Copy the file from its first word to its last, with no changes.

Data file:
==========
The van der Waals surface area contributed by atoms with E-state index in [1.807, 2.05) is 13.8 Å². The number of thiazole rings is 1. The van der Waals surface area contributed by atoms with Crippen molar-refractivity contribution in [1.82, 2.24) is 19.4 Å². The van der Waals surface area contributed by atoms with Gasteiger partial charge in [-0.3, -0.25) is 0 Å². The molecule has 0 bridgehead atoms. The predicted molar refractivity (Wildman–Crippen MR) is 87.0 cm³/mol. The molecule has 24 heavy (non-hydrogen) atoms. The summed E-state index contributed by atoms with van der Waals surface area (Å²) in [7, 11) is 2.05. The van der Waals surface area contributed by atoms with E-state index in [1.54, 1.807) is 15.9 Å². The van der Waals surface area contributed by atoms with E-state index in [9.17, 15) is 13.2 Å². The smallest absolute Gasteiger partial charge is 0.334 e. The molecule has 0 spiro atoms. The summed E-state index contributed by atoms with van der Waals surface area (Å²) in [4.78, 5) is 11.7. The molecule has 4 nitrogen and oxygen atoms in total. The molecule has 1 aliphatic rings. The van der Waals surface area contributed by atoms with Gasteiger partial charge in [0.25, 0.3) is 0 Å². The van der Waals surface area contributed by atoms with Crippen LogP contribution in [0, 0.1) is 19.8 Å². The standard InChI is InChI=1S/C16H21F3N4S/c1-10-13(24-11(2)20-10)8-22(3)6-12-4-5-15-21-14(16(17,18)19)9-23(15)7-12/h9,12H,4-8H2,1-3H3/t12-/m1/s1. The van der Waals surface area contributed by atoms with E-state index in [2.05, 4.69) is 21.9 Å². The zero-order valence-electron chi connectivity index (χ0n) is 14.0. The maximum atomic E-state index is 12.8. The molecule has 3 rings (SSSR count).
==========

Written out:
The van der Waals surface area contributed by atoms with E-state index in [1.807, 2.05) is 13.8 Å². The number of thiazole rings is 1. The van der Waals surface area contributed by atoms with Crippen molar-refractivity contribution in [1.82, 2.24) is 19.4 Å². The van der Waals surface area contributed by atoms with Gasteiger partial charge in [-0.3, -0.25) is 0 Å². The molecule has 0 bridgehead atoms. The predicted molar refractivity (Wildman–Crippen MR) is 87.0 cm³/mol. The molecule has 24 heavy (non-hydrogen) atoms. The summed E-state index contributed by atoms with van der Waals surface area (Å²) in [7, 11) is 2.05. The van der Waals surface area contributed by atoms with E-state index in [1.54, 1.807) is 15.9 Å². The van der Waals surface area contributed by atoms with E-state index in [9.17, 15) is 13.2 Å². The smallest absolute Gasteiger partial charge is 0.334 e. The molecule has 0 spiro atoms. The summed E-state index contributed by atoms with van der Waals surface area (Å²) in [4.78, 5) is 11.7. The molecule has 4 nitrogen and oxygen atoms in total. The molecule has 1 aliphatic rings. The van der Waals surface area contributed by atoms with Gasteiger partial charge in [0.25, 0.3) is 0 Å². The van der Waals surface area contributed by atoms with Crippen LogP contribution in [0, 0.1) is 19.8 Å². The standard InChI is InChI=1S/C16H21F3N4S/c1-10-13(24-11(2)20-10)8-22(3)6-12-4-5-15-21-14(16(17,18)19)9-23(15)7-12/h9,12H,4-8H2,1-3H3/t12-/m1/s1. The van der Waals surface area contributed by atoms with E-state index in [2.05, 4.69) is 21.9 Å². The zero-order valence-electron chi connectivity index (χ0n) is 14.0. The maximum atomic E-state index is 12.8. The molecule has 3 rings (SSSR count).